The 83rd All-Star Game is at Kauffman Stadium on July 10. Leading up to that game, The Star is looking back at a Midsummer Classic game every day. July 24, 1973
National League 7, American League 1
Royals Stadium in Kansas City
Kauffman Stadium was a new-born baby in 1973, going by the name Royals Stadium.
The American League had three Royals, and two started -- Amos Otis in center field and John Mayberry at first base, replacing injured Dick Allen. Cookie Rojas, the Royals' second baseman, got in the game, too.
The Royals provided the bulk of a lackluster AL offense, getting three of the five total hits. Otis, the first player voted into the All-Star starting lineup in the team's five-year history, had two singles and a stolen base in two at-bats. Mayberry smacked a double and walked. Rojas drew a walk in his only plate appearance.
"Famous Amos - man, he was a good player," Brooks Robinson told The Star in 1993. "He was kind of casual about everything, but he could play. It just kind of looked like he was cruising all the time."
Red catcher Johnny Bench hit a towering home run down the left-field line, the ball landing about 10 rows from the top. Sparky Anderson, who was managing the NL, remembered telling coach Gene Mauch: "You know what? I think we've got a pretty good squad."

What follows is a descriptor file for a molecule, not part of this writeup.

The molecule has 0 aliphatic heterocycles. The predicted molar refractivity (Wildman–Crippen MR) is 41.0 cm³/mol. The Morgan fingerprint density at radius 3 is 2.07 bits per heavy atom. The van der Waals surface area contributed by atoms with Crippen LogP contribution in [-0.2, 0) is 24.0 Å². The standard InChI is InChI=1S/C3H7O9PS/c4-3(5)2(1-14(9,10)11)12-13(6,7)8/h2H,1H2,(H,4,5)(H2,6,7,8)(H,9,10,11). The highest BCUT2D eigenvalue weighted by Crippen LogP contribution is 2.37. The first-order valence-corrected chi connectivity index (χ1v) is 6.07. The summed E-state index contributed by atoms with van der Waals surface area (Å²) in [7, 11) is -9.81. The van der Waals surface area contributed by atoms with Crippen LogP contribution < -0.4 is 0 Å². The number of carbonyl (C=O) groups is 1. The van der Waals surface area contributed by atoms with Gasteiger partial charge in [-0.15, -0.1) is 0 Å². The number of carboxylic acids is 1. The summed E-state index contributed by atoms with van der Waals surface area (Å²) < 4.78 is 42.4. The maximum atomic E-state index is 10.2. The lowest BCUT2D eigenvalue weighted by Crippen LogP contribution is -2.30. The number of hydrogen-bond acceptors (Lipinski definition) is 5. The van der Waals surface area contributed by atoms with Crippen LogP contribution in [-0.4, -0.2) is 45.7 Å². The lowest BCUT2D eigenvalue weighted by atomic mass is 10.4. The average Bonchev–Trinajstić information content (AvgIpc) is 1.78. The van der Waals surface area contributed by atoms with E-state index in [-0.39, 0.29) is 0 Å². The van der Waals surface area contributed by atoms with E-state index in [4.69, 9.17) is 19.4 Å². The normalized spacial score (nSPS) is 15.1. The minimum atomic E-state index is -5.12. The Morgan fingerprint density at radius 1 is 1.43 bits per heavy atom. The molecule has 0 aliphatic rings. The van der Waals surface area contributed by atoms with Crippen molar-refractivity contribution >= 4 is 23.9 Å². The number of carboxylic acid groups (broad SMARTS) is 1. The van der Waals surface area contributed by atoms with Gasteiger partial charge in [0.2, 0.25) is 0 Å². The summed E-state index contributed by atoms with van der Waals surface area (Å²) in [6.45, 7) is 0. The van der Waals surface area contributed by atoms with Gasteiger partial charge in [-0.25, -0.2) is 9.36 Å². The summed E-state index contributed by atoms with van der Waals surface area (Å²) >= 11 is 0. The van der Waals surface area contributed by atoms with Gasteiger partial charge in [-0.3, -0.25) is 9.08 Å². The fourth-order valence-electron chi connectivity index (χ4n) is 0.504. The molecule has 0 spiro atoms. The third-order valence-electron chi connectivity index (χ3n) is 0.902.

Indeed. In addition to Bench, there was Hank Aaron, Joe Morgan, Billy Williams and Pete Rose.
Bobby Bonds of the Giants had not been voted to the starting lineup by the fans, but Anderson got him in the game quickly as a replacement for Williams in right field.
"Bobby Bonds was having such a great year, and he wasn't even chosen. And I chose him. I said, 'There ain't no way in the world this man ain't going to be there,' " Anderson told The Star in 1993.
Even though he was in the top 10 in the NL in seven offensive categories, Bonds found himself the odd man out because of the other outfielders chosen: Williams, Rose and Cesar Cedeno.
Yet it was Bonds who broke open the game in the fifth, with a two-run homer against the Angels' Bill Singer. Bonds also turned an ordinary single into a double with a mad dash and was chosen MVP as the NL won 7-1.
"He was having the best season at that time of any player in the National League all-round," Anderson recalled in that earlier interview. "I said, 'This young man is going there,' and he backed me up with the show that he put on."
Willie Davis also ripped a two-run homer. Aaron and Cedeno had run-scoring singles. For the American League, Otis' first hit drove in Reggie Jackson for a short-lived 1-0 lead in the second.
"Right now I'm more than a little mad," Jackson said afterward in the clubhouse. "I may have come to have fun, but I didn't come to get embarrassed. And that's exactly what they did - they came down here and embarrassed us."
It wasn’t a great day for Kansas City. Rain forced the cancellation of batting practice and the boo birds were in full voice.
Joe McGuff, sports editor of The Star, wrote: "The game itself was a bore, but the fans managed to find a few sources of diversion: They booed the members of the Oakland Athletics, they booed the congratulatory message from President Nixon and they accorded standing ovations to Henry Aaron and Willie Mays, all of which may constitute a significant commentary on the state of baseball and the nation."